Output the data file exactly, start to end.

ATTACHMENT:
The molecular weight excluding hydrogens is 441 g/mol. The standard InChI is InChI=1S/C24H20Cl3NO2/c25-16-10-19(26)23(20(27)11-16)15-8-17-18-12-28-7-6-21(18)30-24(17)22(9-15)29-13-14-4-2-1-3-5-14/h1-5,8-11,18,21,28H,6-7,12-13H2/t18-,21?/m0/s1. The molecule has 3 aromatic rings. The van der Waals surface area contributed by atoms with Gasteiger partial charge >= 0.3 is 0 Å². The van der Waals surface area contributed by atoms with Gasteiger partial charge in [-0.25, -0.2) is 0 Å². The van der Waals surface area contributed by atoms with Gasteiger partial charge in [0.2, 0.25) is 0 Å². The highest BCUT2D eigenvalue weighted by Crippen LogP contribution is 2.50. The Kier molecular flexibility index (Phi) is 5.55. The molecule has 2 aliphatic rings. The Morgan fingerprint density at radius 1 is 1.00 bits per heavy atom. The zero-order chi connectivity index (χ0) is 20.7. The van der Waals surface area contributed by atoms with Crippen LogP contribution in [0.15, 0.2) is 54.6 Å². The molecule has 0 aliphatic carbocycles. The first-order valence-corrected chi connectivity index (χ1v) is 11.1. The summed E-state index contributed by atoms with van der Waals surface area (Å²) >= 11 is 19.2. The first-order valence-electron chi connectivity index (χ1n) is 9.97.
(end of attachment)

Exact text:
The molecular weight excluding hydrogens is 441 g/mol. The standard InChI is InChI=1S/C24H20Cl3NO2/c25-16-10-19(26)23(20(27)11-16)15-8-17-18-12-28-7-6-21(18)30-24(17)22(9-15)29-13-14-4-2-1-3-5-14/h1-5,8-11,18,21,28H,6-7,12-13H2/t18-,21?/m0/s1. The molecule has 3 aromatic rings. The van der Waals surface area contributed by atoms with Gasteiger partial charge >= 0.3 is 0 Å². The van der Waals surface area contributed by atoms with Gasteiger partial charge in [-0.25, -0.2) is 0 Å². The van der Waals surface area contributed by atoms with Gasteiger partial charge in [0.2, 0.25) is 0 Å². The highest BCUT2D eigenvalue weighted by Crippen LogP contribution is 2.50. The Kier molecular flexibility index (Phi) is 5.55. The molecule has 2 aliphatic rings. The Morgan fingerprint density at radius 1 is 1.00 bits per heavy atom. The zero-order chi connectivity index (χ0) is 20.7. The van der Waals surface area contributed by atoms with Crippen LogP contribution in [0.15, 0.2) is 54.6 Å². The molecule has 0 aliphatic carbocycles. The first-order valence-corrected chi connectivity index (χ1v) is 11.1. The summed E-state index contributed by atoms with van der Waals surface area (Å²) >= 11 is 19.2. The first-order valence-electron chi connectivity index (χ1n) is 9.97.